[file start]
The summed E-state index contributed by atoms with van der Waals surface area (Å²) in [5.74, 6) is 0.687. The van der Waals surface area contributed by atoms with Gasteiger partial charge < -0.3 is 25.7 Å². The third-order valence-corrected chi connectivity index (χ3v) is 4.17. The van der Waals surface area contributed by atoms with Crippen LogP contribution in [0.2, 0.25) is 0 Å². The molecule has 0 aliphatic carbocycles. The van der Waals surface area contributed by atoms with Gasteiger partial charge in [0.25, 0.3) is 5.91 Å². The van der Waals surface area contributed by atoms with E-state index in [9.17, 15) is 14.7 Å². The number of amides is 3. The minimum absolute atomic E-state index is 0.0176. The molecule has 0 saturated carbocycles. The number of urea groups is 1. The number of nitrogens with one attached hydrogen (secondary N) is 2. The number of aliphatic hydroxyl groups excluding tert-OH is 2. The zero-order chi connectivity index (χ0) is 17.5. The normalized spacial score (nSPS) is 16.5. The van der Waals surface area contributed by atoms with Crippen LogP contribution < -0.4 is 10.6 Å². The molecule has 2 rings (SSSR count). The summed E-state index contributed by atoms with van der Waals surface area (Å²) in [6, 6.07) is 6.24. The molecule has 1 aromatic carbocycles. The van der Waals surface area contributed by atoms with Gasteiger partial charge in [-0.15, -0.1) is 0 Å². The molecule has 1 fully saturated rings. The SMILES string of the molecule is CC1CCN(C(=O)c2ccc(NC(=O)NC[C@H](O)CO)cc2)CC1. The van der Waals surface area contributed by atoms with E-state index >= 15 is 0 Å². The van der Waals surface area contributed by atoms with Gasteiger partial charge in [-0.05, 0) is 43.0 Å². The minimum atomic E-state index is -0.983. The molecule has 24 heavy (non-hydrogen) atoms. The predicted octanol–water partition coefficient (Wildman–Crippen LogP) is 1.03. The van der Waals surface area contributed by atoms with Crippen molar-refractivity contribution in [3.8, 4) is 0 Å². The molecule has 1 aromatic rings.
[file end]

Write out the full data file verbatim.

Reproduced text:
The summed E-state index contributed by atoms with van der Waals surface area (Å²) in [5.74, 6) is 0.687. The van der Waals surface area contributed by atoms with Gasteiger partial charge < -0.3 is 25.7 Å². The third-order valence-corrected chi connectivity index (χ3v) is 4.17. The van der Waals surface area contributed by atoms with Crippen LogP contribution in [0.2, 0.25) is 0 Å². The molecule has 0 aliphatic carbocycles. The van der Waals surface area contributed by atoms with Gasteiger partial charge in [0.25, 0.3) is 5.91 Å². The van der Waals surface area contributed by atoms with E-state index in [9.17, 15) is 14.7 Å². The number of amides is 3. The minimum absolute atomic E-state index is 0.0176. The molecule has 0 saturated carbocycles. The number of urea groups is 1. The number of nitrogens with one attached hydrogen (secondary N) is 2. The number of aliphatic hydroxyl groups excluding tert-OH is 2. The zero-order chi connectivity index (χ0) is 17.5. The normalized spacial score (nSPS) is 16.5. The van der Waals surface area contributed by atoms with Crippen LogP contribution < -0.4 is 10.6 Å². The molecule has 2 rings (SSSR count). The summed E-state index contributed by atoms with van der Waals surface area (Å²) in [6, 6.07) is 6.24. The molecule has 1 aromatic carbocycles. The van der Waals surface area contributed by atoms with Gasteiger partial charge in [-0.15, -0.1) is 0 Å². The molecule has 1 fully saturated rings. The SMILES string of the molecule is CC1CCN(C(=O)c2ccc(NC(=O)NC[C@H](O)CO)cc2)CC1. The van der Waals surface area contributed by atoms with E-state index >= 15 is 0 Å². The van der Waals surface area contributed by atoms with Gasteiger partial charge in [-0.05, 0) is 43.0 Å². The minimum atomic E-state index is -0.983. The molecule has 24 heavy (non-hydrogen) atoms. The predicted octanol–water partition coefficient (Wildman–Crippen LogP) is 1.03. The van der Waals surface area contributed by atoms with Crippen molar-refractivity contribution in [3.8, 4) is 0 Å². The molecule has 1 aromatic rings.